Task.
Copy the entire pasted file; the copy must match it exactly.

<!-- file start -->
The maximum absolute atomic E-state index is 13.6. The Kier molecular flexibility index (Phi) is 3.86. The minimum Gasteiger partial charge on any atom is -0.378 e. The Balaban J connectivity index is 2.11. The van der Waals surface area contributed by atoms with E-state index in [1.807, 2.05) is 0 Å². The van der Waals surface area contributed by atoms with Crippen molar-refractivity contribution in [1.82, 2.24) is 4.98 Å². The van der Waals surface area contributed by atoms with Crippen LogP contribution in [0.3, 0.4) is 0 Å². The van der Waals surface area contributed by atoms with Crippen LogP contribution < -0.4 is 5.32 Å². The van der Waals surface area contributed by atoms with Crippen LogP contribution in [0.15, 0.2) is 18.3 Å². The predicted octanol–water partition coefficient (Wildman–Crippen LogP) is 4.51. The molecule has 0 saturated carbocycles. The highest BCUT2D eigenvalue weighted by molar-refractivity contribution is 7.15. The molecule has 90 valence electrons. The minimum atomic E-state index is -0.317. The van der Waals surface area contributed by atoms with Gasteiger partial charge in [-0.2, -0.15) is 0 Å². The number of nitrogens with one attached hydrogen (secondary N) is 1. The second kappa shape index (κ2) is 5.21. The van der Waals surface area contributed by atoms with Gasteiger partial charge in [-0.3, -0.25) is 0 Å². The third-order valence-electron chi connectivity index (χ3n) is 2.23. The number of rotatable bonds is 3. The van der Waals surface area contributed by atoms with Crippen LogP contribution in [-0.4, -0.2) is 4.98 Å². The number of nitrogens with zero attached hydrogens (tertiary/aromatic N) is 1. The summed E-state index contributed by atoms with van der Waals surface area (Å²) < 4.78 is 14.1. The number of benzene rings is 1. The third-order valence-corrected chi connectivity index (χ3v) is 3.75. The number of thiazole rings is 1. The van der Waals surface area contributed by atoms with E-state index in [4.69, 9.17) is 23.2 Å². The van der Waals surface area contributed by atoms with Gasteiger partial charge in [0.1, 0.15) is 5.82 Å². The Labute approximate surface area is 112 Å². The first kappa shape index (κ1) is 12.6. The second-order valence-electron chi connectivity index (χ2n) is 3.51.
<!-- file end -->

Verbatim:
The maximum absolute atomic E-state index is 13.6. The Kier molecular flexibility index (Phi) is 3.86. The minimum Gasteiger partial charge on any atom is -0.378 e. The Balaban J connectivity index is 2.11. The van der Waals surface area contributed by atoms with E-state index in [1.807, 2.05) is 0 Å². The van der Waals surface area contributed by atoms with Crippen molar-refractivity contribution in [1.82, 2.24) is 4.98 Å². The van der Waals surface area contributed by atoms with Crippen LogP contribution in [0.3, 0.4) is 0 Å². The van der Waals surface area contributed by atoms with Crippen LogP contribution < -0.4 is 5.32 Å². The van der Waals surface area contributed by atoms with Crippen LogP contribution in [0.15, 0.2) is 18.3 Å². The predicted octanol–water partition coefficient (Wildman–Crippen LogP) is 4.51. The molecule has 0 saturated carbocycles. The highest BCUT2D eigenvalue weighted by molar-refractivity contribution is 7.15. The molecule has 90 valence electrons. The minimum atomic E-state index is -0.317. The van der Waals surface area contributed by atoms with Gasteiger partial charge in [-0.2, -0.15) is 0 Å². The number of nitrogens with one attached hydrogen (secondary N) is 1. The second kappa shape index (κ2) is 5.21. The van der Waals surface area contributed by atoms with Gasteiger partial charge in [-0.3, -0.25) is 0 Å². The third-order valence-electron chi connectivity index (χ3n) is 2.23. The number of rotatable bonds is 3. The van der Waals surface area contributed by atoms with Crippen LogP contribution in [-0.4, -0.2) is 4.98 Å². The number of nitrogens with zero attached hydrogens (tertiary/aromatic N) is 1. The summed E-state index contributed by atoms with van der Waals surface area (Å²) < 4.78 is 14.1. The number of benzene rings is 1. The third-order valence-corrected chi connectivity index (χ3v) is 3.75. The number of thiazole rings is 1. The van der Waals surface area contributed by atoms with E-state index in [4.69, 9.17) is 23.2 Å². The van der Waals surface area contributed by atoms with Gasteiger partial charge in [0.1, 0.15) is 5.82 Å². The Labute approximate surface area is 112 Å². The first kappa shape index (κ1) is 12.6. The second-order valence-electron chi connectivity index (χ2n) is 3.51.